As human beings, we seem to constantly be looking to the future: planning things for later, with an assumption that there will be a “later”. We rarely really live in the moment, appreciating the present and savoring it. We think there will always be time to learn to speak another language, visit a friend, or take the dog for a walk. Plenty of time…until there isn’t.
Continue reading “Musings: On Living In The Present”
When we went out to do the evening feeding recently, we noticed that a Muscovy duck seemed to be limping as she came up the hill to the feeding area. Limping can indicate a relatively benign injury like a minor sprain or something more serious, like a bumble, so we caught the unhappy girl and took a closer look. What we found was unexpected, and a bit of a shock: her head and bill were bloody. We caught her and put her into a cage in the “infirmary” in the garage for treatment and observation. While you hope that none of your animals ever suffers an injury, in a setting where they free range with the threat of predators, it’s likely that an injury will occur at some point. Continue reading “The Importance Of The Farm (Animal) First Aid Kit”
It can be challenging to remember the things for which we are grateful, but if we take a few minutes, we can ground ourselves and get some perspective. A recent visit to our local vet reminded us of something we knew in the back of our minds, but didn’t consciously think of each day: how lucky we are to still enjoy the company of our dog, Xena.
Xena is a lab/shar pei mix. She’s going to be 13 next month. She’s lived in three different states, with two different dogs and six different cats during her lifetime. She almost died of a severe coccidia infection right after we adopted her from a shelter, and she’s had 2 TPLO surgeries. Otherwise, she’s been a generally healthy dog, usually “bright eyed and bushy tailed”, and just a little crabby with cats.
We noticed a lump on her neck last year that seemed to be growing. Lumps in older dogs can signify many things, including benign cysts. Strangely, she was also coughing like something was tickling her throat, so we took her to the vet to get it checked out. Tests revealed that she had thyroid cancer. Continue reading “Cherishing Borrowed Time”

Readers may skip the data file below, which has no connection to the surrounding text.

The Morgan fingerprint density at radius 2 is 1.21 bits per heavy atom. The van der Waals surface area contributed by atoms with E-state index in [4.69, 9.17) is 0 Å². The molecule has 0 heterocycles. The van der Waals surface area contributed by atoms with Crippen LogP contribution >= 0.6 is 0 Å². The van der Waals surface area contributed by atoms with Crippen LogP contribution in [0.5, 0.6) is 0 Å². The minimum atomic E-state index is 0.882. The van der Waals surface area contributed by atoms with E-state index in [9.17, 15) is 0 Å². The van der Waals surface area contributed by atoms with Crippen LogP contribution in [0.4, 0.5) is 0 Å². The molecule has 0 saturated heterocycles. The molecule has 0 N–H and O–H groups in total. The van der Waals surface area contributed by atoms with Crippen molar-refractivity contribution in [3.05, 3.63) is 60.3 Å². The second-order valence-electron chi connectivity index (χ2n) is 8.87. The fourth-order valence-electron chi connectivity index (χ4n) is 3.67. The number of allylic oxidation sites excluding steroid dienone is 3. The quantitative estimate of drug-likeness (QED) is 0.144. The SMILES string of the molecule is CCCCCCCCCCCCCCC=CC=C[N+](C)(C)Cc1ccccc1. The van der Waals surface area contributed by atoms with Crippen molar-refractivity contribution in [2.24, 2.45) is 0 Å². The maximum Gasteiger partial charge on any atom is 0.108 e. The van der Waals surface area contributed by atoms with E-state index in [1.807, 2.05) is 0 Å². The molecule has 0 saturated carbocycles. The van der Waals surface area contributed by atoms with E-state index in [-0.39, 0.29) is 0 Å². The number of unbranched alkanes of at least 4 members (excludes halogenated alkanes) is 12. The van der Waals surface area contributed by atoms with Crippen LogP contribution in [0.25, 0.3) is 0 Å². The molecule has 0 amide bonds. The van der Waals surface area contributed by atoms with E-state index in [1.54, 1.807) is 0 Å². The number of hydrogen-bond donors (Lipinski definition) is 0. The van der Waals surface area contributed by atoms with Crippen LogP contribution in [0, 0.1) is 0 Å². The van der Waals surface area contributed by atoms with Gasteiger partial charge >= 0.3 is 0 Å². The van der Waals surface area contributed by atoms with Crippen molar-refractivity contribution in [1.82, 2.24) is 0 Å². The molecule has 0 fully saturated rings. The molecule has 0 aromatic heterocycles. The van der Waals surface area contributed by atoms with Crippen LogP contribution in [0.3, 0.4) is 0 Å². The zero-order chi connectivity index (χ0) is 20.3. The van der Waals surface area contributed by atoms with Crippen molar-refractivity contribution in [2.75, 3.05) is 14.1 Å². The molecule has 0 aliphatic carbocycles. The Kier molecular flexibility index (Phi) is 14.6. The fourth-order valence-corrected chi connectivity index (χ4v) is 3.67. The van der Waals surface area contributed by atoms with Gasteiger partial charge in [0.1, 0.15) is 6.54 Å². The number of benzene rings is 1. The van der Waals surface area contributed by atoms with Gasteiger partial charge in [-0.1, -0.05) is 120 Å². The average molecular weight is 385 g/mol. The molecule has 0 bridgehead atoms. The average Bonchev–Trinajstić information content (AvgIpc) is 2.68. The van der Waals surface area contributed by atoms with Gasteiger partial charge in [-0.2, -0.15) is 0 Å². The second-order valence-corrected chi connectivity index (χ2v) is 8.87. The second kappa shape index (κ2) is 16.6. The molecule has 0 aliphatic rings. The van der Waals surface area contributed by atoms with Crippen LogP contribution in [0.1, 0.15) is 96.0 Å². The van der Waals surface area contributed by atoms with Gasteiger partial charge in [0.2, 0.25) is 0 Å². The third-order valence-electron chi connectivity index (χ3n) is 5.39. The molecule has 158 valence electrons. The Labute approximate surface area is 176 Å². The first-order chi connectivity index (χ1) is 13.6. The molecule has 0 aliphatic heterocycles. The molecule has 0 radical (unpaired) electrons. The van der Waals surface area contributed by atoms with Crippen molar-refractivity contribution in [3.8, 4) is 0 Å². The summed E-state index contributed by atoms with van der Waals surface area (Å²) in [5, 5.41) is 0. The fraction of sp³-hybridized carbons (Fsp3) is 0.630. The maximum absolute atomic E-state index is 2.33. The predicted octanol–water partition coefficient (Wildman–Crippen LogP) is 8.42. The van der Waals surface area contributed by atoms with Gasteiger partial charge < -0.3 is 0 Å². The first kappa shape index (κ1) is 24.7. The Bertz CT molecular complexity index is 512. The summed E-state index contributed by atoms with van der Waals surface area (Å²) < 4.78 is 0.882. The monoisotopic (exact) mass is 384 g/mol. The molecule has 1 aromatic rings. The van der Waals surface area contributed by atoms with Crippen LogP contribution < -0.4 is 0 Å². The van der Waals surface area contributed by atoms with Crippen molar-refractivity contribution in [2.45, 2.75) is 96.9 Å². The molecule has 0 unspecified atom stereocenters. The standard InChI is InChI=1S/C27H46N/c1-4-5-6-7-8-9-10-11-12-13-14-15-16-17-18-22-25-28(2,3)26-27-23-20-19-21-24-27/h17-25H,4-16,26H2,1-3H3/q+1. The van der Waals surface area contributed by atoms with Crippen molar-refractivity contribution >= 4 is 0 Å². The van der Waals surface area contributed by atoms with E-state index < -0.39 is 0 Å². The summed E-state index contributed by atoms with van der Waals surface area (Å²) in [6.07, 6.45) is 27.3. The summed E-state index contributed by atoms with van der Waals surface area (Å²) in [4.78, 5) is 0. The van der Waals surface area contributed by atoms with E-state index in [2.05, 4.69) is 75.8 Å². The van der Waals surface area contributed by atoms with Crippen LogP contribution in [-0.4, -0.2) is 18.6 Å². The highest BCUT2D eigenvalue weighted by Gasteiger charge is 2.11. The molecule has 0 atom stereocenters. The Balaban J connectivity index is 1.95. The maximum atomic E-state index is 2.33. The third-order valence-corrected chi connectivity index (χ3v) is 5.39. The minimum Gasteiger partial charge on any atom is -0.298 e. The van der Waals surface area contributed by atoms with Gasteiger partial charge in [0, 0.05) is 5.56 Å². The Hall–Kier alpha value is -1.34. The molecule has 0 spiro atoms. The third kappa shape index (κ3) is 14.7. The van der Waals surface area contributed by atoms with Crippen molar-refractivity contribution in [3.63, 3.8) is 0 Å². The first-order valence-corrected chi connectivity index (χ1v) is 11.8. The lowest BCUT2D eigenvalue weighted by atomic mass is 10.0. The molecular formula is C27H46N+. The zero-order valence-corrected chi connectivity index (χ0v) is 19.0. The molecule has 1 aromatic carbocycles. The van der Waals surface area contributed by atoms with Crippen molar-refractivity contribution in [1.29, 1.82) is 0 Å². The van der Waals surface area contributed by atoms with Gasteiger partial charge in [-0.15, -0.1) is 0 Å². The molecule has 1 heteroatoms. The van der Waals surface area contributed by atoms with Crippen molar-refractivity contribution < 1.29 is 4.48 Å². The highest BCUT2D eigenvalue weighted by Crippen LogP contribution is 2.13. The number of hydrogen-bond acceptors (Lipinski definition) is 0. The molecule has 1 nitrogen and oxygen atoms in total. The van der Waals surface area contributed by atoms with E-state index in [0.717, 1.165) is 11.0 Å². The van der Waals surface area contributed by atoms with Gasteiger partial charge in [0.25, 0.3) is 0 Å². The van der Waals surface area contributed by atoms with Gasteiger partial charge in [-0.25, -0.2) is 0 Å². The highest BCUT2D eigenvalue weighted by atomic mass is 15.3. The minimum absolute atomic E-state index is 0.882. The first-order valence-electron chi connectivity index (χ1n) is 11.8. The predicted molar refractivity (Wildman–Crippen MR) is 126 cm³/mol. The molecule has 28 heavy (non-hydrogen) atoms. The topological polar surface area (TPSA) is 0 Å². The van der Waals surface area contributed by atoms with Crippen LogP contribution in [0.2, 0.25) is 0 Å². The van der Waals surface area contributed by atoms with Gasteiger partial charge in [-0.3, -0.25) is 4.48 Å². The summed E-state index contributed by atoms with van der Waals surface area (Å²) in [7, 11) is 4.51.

Earlier, we learned that regardless of how convenient it may be, putting eggs in a coat pocket instead of the egg basket is inviting trouble (and a mess). Well, it’s time for another cautionary tale: don’t leave freshly-collected eggs around dogs. It’s not because they eat them. Here’s what happened…
We have an older dog and a young dog. They both like to play, and they can get pretty rambunctious. We collected an early egg laid by our Rhode Island Red hen and two duck eggs, and set them on a bench just inside the door of the house. We had a couple of other tasks to complete in the garage, where the brooder is, so we left for a few minutes. Continue reading “Indoor Animals Roughhousing…And Eggs”
Our cats (brothers) have plenty of toys, big indoor “trees” to scratch and climb, boxes to play in, a canine sister who loves to roughhouse…and yet, they’re always into mischief. A bored cat seems to equal a destructive cat. Case in point: the damage inflicted on an unsuspecting toilet paper roll, new and fluffy. The attacker’s malicious intent is clear from the evidence photos – the roll was ripped into, shredded, pretty much toast. Not much could be salvaged. From now on, the bathroom door stays shut. The boys will have to make do with absconding with the flip-top bottle gaskets at night; oh, and there’s a citrus reamer that still remains to be found…maybe they entertain themselves with it when we’re not around and hide it again when we return. Wherever it is, it’s in a pretty good hiding place.